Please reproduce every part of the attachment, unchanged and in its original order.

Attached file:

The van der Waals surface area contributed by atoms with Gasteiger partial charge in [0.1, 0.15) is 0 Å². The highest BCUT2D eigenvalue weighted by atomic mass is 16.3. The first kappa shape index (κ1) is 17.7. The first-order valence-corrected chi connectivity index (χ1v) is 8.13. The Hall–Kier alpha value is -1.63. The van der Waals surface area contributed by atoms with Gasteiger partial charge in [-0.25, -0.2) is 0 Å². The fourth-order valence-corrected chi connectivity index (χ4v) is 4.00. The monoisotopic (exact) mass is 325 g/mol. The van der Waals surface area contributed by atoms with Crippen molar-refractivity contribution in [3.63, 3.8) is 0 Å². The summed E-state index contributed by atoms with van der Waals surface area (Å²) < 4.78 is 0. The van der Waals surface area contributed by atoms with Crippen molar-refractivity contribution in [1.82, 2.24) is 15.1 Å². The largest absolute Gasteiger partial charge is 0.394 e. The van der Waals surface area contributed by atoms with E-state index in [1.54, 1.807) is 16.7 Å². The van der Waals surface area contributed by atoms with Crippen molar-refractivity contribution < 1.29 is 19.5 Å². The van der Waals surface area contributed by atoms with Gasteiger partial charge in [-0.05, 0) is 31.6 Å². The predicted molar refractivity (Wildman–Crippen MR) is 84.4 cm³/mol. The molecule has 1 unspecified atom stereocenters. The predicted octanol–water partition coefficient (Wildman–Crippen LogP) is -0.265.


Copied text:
The van der Waals surface area contributed by atoms with Gasteiger partial charge in [0.1, 0.15) is 0 Å². The highest BCUT2D eigenvalue weighted by atomic mass is 16.3. The first kappa shape index (κ1) is 17.7. The first-order valence-corrected chi connectivity index (χ1v) is 8.13. The Hall–Kier alpha value is -1.63. The van der Waals surface area contributed by atoms with Gasteiger partial charge in [-0.25, -0.2) is 0 Å². The fourth-order valence-corrected chi connectivity index (χ4v) is 4.00. The monoisotopic (exact) mass is 325 g/mol. The van der Waals surface area contributed by atoms with Crippen molar-refractivity contribution in [3.63, 3.8) is 0 Å². The summed E-state index contributed by atoms with van der Waals surface area (Å²) < 4.78 is 0. The van der Waals surface area contributed by atoms with Crippen molar-refractivity contribution in [1.82, 2.24) is 15.1 Å². The largest absolute Gasteiger partial charge is 0.394 e. The van der Waals surface area contributed by atoms with E-state index in [1.54, 1.807) is 16.7 Å². The van der Waals surface area contributed by atoms with Crippen molar-refractivity contribution < 1.29 is 19.5 Å². The van der Waals surface area contributed by atoms with Gasteiger partial charge in [-0.05, 0) is 31.6 Å². The predicted molar refractivity (Wildman–Crippen MR) is 84.4 cm³/mol. The molecule has 1 unspecified atom stereocenters. The predicted octanol–water partition coefficient (Wildman–Crippen LogP) is -0.265.